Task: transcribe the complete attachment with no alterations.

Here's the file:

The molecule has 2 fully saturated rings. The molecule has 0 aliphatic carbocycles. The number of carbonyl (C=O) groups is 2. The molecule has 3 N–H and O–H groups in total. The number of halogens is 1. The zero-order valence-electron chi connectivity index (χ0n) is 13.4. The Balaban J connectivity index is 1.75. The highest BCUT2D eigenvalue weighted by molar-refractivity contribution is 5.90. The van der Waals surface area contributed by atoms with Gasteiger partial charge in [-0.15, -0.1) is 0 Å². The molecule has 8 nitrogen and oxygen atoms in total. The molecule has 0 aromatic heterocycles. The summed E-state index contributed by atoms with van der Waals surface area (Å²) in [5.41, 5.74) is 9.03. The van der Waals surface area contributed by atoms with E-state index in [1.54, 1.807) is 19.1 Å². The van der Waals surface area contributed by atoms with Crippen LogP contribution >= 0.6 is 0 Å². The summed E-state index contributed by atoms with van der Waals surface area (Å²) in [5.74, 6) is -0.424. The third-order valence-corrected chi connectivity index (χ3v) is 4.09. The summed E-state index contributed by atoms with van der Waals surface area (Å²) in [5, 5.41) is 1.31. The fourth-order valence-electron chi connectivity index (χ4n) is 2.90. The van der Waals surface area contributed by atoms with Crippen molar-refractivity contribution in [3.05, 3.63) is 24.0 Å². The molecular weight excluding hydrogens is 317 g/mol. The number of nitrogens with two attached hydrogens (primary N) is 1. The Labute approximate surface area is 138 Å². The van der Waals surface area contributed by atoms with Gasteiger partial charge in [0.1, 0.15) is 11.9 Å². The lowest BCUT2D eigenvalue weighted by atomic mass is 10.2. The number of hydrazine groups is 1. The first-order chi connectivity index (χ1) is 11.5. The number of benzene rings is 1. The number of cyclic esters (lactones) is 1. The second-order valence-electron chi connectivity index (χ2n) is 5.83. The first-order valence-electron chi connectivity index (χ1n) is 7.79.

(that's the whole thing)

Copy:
The molecule has 2 fully saturated rings. The molecule has 0 aliphatic carbocycles. The number of carbonyl (C=O) groups is 2. The molecule has 3 N–H and O–H groups in total. The number of halogens is 1. The zero-order valence-electron chi connectivity index (χ0n) is 13.4. The Balaban J connectivity index is 1.75. The highest BCUT2D eigenvalue weighted by molar-refractivity contribution is 5.90. The van der Waals surface area contributed by atoms with Gasteiger partial charge in [-0.15, -0.1) is 0 Å². The molecule has 8 nitrogen and oxygen atoms in total. The molecule has 0 aromatic heterocycles. The summed E-state index contributed by atoms with van der Waals surface area (Å²) in [5.41, 5.74) is 9.03. The van der Waals surface area contributed by atoms with E-state index in [1.54, 1.807) is 19.1 Å². The van der Waals surface area contributed by atoms with Crippen LogP contribution >= 0.6 is 0 Å². The summed E-state index contributed by atoms with van der Waals surface area (Å²) in [5.74, 6) is -0.424. The third-order valence-corrected chi connectivity index (χ3v) is 4.09. The summed E-state index contributed by atoms with van der Waals surface area (Å²) in [5, 5.41) is 1.31. The fourth-order valence-electron chi connectivity index (χ4n) is 2.90. The van der Waals surface area contributed by atoms with Crippen molar-refractivity contribution in [3.05, 3.63) is 24.0 Å². The molecular weight excluding hydrogens is 317 g/mol. The number of nitrogens with two attached hydrogens (primary N) is 1. The Labute approximate surface area is 138 Å². The van der Waals surface area contributed by atoms with Gasteiger partial charge in [0.1, 0.15) is 11.9 Å². The lowest BCUT2D eigenvalue weighted by atomic mass is 10.2. The number of hydrazine groups is 1. The first-order chi connectivity index (χ1) is 11.5. The number of benzene rings is 1. The number of cyclic esters (lactones) is 1. The second-order valence-electron chi connectivity index (χ2n) is 5.83. The first-order valence-electron chi connectivity index (χ1n) is 7.79.